So really there are lots of good arguments for the papacy but the ecumenical councils are not one of them. :wink:

From this sentence, I take it that you don’t think the statements I quoted in my OP support the pope’s universal jurisdiction. But how do you interpret, for example, the statements I quoted from the Council of Chalcedon? To me, those quotes clearly support the pope’s universal jurisdiction. How do you interpret them?

Not the Honorius example. On quick reading, the Pope condemned the then-dead Honorius along with the Council, which actually looked to the Pope for the approval:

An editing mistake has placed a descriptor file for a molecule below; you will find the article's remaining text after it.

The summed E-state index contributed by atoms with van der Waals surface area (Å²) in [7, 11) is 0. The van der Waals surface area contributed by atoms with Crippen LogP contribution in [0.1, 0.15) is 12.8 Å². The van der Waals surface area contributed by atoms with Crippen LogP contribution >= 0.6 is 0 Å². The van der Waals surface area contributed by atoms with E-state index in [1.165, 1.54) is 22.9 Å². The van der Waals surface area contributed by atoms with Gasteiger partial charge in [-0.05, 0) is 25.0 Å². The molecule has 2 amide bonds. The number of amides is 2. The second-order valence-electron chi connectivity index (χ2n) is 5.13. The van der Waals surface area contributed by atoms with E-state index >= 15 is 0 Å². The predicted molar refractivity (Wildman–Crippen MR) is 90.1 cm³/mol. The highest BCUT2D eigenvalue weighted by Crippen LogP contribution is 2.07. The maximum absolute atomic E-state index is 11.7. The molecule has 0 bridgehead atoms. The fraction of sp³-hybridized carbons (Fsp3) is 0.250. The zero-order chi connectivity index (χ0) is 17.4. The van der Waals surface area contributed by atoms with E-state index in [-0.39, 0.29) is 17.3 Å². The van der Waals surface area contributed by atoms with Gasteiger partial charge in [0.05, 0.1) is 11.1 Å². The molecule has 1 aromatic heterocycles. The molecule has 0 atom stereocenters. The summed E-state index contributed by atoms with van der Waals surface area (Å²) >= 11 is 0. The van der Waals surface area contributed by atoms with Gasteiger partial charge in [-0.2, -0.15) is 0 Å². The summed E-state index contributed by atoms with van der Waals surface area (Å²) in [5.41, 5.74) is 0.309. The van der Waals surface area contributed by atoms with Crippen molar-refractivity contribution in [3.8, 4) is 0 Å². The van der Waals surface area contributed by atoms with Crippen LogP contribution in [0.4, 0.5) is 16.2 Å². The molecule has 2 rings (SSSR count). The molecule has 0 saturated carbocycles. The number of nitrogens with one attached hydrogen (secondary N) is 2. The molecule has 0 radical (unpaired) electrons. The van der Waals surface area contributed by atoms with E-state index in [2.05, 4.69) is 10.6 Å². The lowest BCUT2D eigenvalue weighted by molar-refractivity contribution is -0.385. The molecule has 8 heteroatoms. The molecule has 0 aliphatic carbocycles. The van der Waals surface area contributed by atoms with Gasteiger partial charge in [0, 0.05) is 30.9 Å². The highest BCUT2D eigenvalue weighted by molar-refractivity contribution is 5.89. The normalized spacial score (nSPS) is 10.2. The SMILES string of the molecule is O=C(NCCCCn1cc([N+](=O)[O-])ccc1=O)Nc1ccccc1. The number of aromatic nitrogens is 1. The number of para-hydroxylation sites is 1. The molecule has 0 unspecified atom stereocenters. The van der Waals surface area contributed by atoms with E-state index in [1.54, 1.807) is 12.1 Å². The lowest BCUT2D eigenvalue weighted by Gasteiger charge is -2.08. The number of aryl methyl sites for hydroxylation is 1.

pope, Leo II, had naturally no difficulty in giving to the decrees of the council the formal confirmation which the council asked from him, according to custom. The words about Honorius in his letter of confirmation, by which the council gets its ecumenical rank, are necessarily more important than the decree of the council itself: “We anathematize the inventors of the new error, that is, Theodore, Sergius, …and also Honorius, who did not attempt to sanctify this Apostolic Church with the teaching of Apostolic tradition, but by profane treachery permitted its purity to be polluted.” This appears to express exactly the mind of the council, only that the council avoided suggesting that Honorius disgraced the Roman Church.

newadvent.org/cathen/07452b.htm#VI

In addition: